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The Post

One of my favorite Steven Spielberg films is his powerful recreation of history in "Munich". A globe trotting depiction of the Olympic attacks and the Israeli revenge for the murders, it's suspenseful, edge-of-your-seat film making.

Who knew that Spielberg could bring the same excitement to a part of history that basically takes place in newsrooms and homes?

THE POST is a detailed, superb recreation of the drama around the release of The Pentagon Papers, secret government documents that detailed America's undying commitment to the war in Vietnam. The documents revealed that four Presidents kept the war going just to save face. Thousands of young men were sent to die an unwinnable war rather that having the US admit defeat.

When embedded reporter Daniel Ellsberg (Matthew Rhys of "The Americans") realizes what he's writing will never be reported and the lies that are being fed to the public, he steals a copy of a massive, decades long report on the truth behind the war.

Ellsberg delivers explosive excerpts of that report to the press, beginning a historic battle between the government's right to secrecy and the freedom of the press.

Meryl Streep is Kay Graham, the still new owner of the Washington Post, a position she inherited when her husband died. We watch Kay trying to find her footing as a very rare woman owner in the early seventies. Mostly pushed aside or flatly ignored, Kay struggles to find her voice of power.

When her brash, legendary editor Bill Bradlee (perfectly embodied by Tom Hanks in another great performance) finds himself holding a copy of the Pentagon Papers, the intrigue and legal battles begin over when and if they can publish them.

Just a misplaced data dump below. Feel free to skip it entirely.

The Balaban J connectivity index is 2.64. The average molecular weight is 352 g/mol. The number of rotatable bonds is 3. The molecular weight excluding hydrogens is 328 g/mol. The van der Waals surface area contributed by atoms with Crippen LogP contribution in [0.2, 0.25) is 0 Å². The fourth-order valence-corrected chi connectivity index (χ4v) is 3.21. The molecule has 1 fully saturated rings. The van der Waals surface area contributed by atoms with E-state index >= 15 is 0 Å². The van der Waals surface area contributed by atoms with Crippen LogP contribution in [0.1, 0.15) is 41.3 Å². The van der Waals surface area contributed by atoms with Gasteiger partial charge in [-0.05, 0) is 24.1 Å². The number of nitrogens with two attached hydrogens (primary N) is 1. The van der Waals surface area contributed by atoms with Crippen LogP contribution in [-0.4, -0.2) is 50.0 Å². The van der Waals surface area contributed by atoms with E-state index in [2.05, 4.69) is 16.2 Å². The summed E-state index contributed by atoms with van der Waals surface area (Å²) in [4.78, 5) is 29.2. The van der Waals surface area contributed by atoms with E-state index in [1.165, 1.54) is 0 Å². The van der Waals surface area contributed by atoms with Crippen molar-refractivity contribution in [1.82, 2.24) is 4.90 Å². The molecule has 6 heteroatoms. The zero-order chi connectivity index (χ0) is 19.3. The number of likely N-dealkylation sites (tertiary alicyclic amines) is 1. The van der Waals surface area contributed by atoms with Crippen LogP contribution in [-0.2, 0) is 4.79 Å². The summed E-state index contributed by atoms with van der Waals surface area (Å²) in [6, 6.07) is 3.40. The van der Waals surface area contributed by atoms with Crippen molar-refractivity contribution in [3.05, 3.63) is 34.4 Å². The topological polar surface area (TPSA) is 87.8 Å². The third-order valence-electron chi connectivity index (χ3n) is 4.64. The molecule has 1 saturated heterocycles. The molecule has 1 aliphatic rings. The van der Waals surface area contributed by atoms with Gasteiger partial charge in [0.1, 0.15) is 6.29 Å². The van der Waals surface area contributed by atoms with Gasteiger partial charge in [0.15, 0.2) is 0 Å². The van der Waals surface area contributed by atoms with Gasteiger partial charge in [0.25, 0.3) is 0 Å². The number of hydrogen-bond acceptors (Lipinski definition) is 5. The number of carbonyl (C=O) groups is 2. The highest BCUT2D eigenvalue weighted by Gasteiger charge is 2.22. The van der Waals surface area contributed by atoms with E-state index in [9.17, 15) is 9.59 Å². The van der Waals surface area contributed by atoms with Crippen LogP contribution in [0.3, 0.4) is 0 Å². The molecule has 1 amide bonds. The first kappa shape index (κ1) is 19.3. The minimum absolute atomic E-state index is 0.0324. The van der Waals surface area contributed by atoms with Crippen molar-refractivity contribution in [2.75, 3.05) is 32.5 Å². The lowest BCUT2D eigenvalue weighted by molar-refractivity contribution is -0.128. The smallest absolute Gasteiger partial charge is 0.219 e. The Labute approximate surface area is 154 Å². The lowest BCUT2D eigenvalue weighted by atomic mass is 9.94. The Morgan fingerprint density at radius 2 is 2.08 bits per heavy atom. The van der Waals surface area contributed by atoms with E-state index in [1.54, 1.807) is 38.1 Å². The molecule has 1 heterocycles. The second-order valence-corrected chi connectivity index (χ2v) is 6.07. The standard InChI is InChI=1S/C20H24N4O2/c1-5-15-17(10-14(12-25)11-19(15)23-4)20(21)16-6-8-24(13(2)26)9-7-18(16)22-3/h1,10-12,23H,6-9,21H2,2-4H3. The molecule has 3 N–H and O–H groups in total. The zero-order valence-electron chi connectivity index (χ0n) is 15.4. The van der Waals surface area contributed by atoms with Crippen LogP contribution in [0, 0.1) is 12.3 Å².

What a cast Spielberg's assembled on both sides of the camera.

Bob Odenkirk (Better Call Saul) is great as a reporter with excellent sources, Bruce Greenwood (Star Trek: Into Darkness) is excellent as Bob MacNamara, the man at the center of the report, Carrie Coon (Fargo) and comedian David Cross are great as seasoned reporters building the story and Sarah Paulson (American Crime Story) is good as Bradlee's wife, unwavering in her support as Bradlee's living home becomes a secret second newsroom.

John Williams music score is every bit the equal of his great music for "Munich", mostly playing behind the scenes to build tension throughout before busting into full WIlliams scale during the final moments and end titles.

Spielberg's longtime partner behind the camera Janusz Kaminski (Schindler's List, Saving Private Ryan, Lincoln) makes every paper coming off the line and strike of the typewriter feel like a car chase, while also capturing the seventies in all its awkward glory.

Streep is always good, but she's very good here. You feel Kay gain confidence and her own voice in a boardroom and an industry where she is the ONLY woman in the room.

As Kay realizes that some of the people who are her best friends for many years are deeply involved in an incredible cover-up, you can see the truth hit her well before she speaks. It's one of Streep's best performances. She's nominated for Best Actress, but up against Sally Hawkins for "The Shape of Water" and Frances McDormand for "Three Billboards Outside Ebbing, Missouri" it's doubtful she'll win this year.

Hanks turns in so many great performances at this point in his career it's easy to take them for granted. Bradlee is a complicated man. Loud, brash and bold in balance to Kay/Streep's reserve, Hanks is terrific.

Spielberg creates another fantastic film. I loved his use of recreations of Nixon, using actual recordings of Nixon and shooting an actor as the former President through a window of the White House. It's like you're secretly peeking in from the outside, eavesdropping on history, which could easily be said about the entire film.

Perhaps only Spielberg could make a movie this exciting and suspenseful about recent history.

The best film about politics and the press since "All The President's Men", THE POST gets an A.

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